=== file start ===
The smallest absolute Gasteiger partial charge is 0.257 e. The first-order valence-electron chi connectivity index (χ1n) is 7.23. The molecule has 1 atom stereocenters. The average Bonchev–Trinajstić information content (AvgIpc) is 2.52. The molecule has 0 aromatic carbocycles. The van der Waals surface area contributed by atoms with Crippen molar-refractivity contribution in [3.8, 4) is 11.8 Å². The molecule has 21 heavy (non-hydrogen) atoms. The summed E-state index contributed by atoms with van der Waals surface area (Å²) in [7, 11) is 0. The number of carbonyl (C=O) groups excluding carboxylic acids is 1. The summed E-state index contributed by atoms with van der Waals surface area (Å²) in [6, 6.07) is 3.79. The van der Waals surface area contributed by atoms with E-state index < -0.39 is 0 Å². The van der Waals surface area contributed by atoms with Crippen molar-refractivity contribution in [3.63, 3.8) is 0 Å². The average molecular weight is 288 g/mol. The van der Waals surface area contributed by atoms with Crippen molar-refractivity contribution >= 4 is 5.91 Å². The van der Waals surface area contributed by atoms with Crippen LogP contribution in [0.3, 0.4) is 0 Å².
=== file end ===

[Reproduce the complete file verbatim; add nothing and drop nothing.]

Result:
The smallest absolute Gasteiger partial charge is 0.257 e. The first-order valence-electron chi connectivity index (χ1n) is 7.23. The molecule has 1 atom stereocenters. The average Bonchev–Trinajstić information content (AvgIpc) is 2.52. The molecule has 0 aromatic carbocycles. The van der Waals surface area contributed by atoms with Crippen molar-refractivity contribution in [3.8, 4) is 11.8 Å². The molecule has 21 heavy (non-hydrogen) atoms. The summed E-state index contributed by atoms with van der Waals surface area (Å²) in [7, 11) is 0. The number of carbonyl (C=O) groups excluding carboxylic acids is 1. The summed E-state index contributed by atoms with van der Waals surface area (Å²) in [6, 6.07) is 3.79. The van der Waals surface area contributed by atoms with E-state index < -0.39 is 0 Å². The van der Waals surface area contributed by atoms with Crippen molar-refractivity contribution in [3.63, 3.8) is 0 Å². The average molecular weight is 288 g/mol. The van der Waals surface area contributed by atoms with Crippen molar-refractivity contribution >= 4 is 5.91 Å². The van der Waals surface area contributed by atoms with Crippen LogP contribution in [0.3, 0.4) is 0 Å².